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0114 Notes on Marco Polo : vol.2
Notes on Marco Polo : vol.2 / Page 114 (Color Image)

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doi: 10.20676/00000246
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To-mi. Then, to the south-west, one reaches the kingdom of Su-p'i. Then, to the south-west, one reaches the kingdom of j Kan (*Kam; unidentified; perhaps sKam). Then, to the south, slightly east, one reaches the kingdom of T'u-fan (Tibetans). Then, to the south-west, one reaches the kingdom of ' Lesser Yang-t'ung '. Then, to the south-west, one crosses the p H [read <<f1 ?]

ç~   rim Ta [? Chid-ts'ang-ch'ü Barrier (*Tat[? Ts`ia]-ts`âng-k`ivo), which is the southern frontier

of the T'u-fan. Then, to the east, slightly south, one crosses the   J   jig Mo-shang-
chia-san-pi Barrier (*Muât-ziang-ka-sâm-b`ji), to the south-east enters gorges (ku), crosses thirteen

flying ladders ' (   438 fei-t'i) and nineteen ' plank-roads ' (   ; chan-tao, i. e. roads made of
boards fixed more or less high on the wall of a vertical cliff), either south-east or south-west, snatching the creepers and grasping the lianas; after marching in the wilderness for more than forty days, one reaches the kingdom of Ni-po-lo (Nepal) of northern India. »

This itinerary locates ' Lesser Yang-t'ung ' south of the Tibetans proper; but I think that the indication may have been displaced, and that there is a possible indication of it in the itinerary when it speaks first of the T'u-fan, then of ' Lesser Yang-t'ung ', and then again of the southern frontier of the T'u-fan. ' Lesser Yang-t'ung ' may have to be put back to an earlier stage, before the T'u-fan at least, and perhaps before the kingdom of Kan, if not even before those of To-mi and Su-p'i.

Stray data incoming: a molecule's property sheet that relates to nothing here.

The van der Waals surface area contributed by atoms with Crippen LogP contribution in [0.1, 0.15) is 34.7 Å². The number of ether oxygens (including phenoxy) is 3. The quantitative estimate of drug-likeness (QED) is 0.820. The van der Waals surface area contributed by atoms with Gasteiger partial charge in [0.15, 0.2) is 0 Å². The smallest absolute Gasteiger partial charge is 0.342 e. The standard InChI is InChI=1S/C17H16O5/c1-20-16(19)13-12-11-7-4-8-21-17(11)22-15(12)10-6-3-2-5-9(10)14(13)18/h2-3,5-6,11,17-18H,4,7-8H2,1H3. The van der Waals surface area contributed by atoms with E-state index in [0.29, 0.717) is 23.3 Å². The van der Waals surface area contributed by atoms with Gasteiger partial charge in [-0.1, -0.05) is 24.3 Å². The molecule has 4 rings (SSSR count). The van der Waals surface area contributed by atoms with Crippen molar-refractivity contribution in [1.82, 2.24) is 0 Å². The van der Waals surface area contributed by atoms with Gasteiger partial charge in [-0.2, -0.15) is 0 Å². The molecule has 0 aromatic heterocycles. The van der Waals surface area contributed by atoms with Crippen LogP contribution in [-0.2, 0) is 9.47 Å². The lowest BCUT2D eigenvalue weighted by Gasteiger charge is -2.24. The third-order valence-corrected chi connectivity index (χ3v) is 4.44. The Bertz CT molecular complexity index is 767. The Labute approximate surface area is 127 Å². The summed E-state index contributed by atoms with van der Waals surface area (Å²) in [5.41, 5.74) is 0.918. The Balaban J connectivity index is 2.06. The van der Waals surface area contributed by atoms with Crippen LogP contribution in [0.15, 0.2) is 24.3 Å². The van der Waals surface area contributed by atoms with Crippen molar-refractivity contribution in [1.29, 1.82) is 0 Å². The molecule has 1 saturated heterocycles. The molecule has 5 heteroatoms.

On the location of Yang-t'ung, be it ' Great Yang-t'ung ' or ' Lesser Yang-t'ung ' to the west of it, we have first the indication of the Shih-chia fang-chih itself, which says that Great Yang-t'ung ' was the same as Suvarnagotra or the ' Eastern Kingdom of Women ' ; and certainly the latter was not south of the Tibetans of Lhasa. But there is another text of the T'ang period which affords a precious indication. In 822, A it a Liu Yüan-ting, sent on an embassy to Tibet, visited the sources of the Huang-ho, and expressly states that the mountains in which the river took its rise were ( chih) in the kingdom of ' Great Yang-t'ung ' (cf. Hsin T'ang shu, 216 B, 6 b; CHAVANNES, in BEFEO, III, 230-231). So, either the itinerary of the Shih-chia fangchih is decidedly wrong, and ` Lesser Yang-t'ung ' was between the Kingdoms of To-mi and Su-p'i, towards the sources of the Huang-ho (but, even then, if it lay more to the west than 'Great Yang-t'ung ', it would hardly be on the route from Hsi-ning to Nepal), or the indication of the T'ung tien on the location of ' Lesser Yang-t'ung ' west of ' Great Yang-t'ung ' is valueless, and ' Lesser Yang-t'ung' may be located as in the itinerary, south of the Tibetans of Lhasa. If the frontier of the Tibetans lay, nevertheless, still more to the south, it could be explained by the fact that Lesser Yang-t'ung ' was in a state of vassaldom. But, as to ' Great Yang-t'ung ', there can be no doubt. It lay towards the springs of the Huang-ho, and so was at least conterminous with Su-p'i. If ' Lesser Yang-t'ung ' is to remain in the south, it is only ' Great Yang-t'ung ' which can be intended in Hui-ch'ao's Relation.

Before leaving Chinese sources, I must say a few words of the kingdom of 6 A Hsi-ii (*Siétiiap), the name of which came to the knowledge of the Chinese in the second quarter of the 7th cent.; both the original name and the location remain undetermined; but the transcription has a Tibetan flavour; in the T'ung tien (190, 5 b), the notice on Hsi-li follows that of 'Great Yang-t'ung', and the kingdom is stated to lie south-west of the Tibetans (T'u-fan). In TP,1912, 357-358, I have suggested a possible restoration of Hsi-li into *gSer-rabs, «Gold Race », which would be the same as Suvar-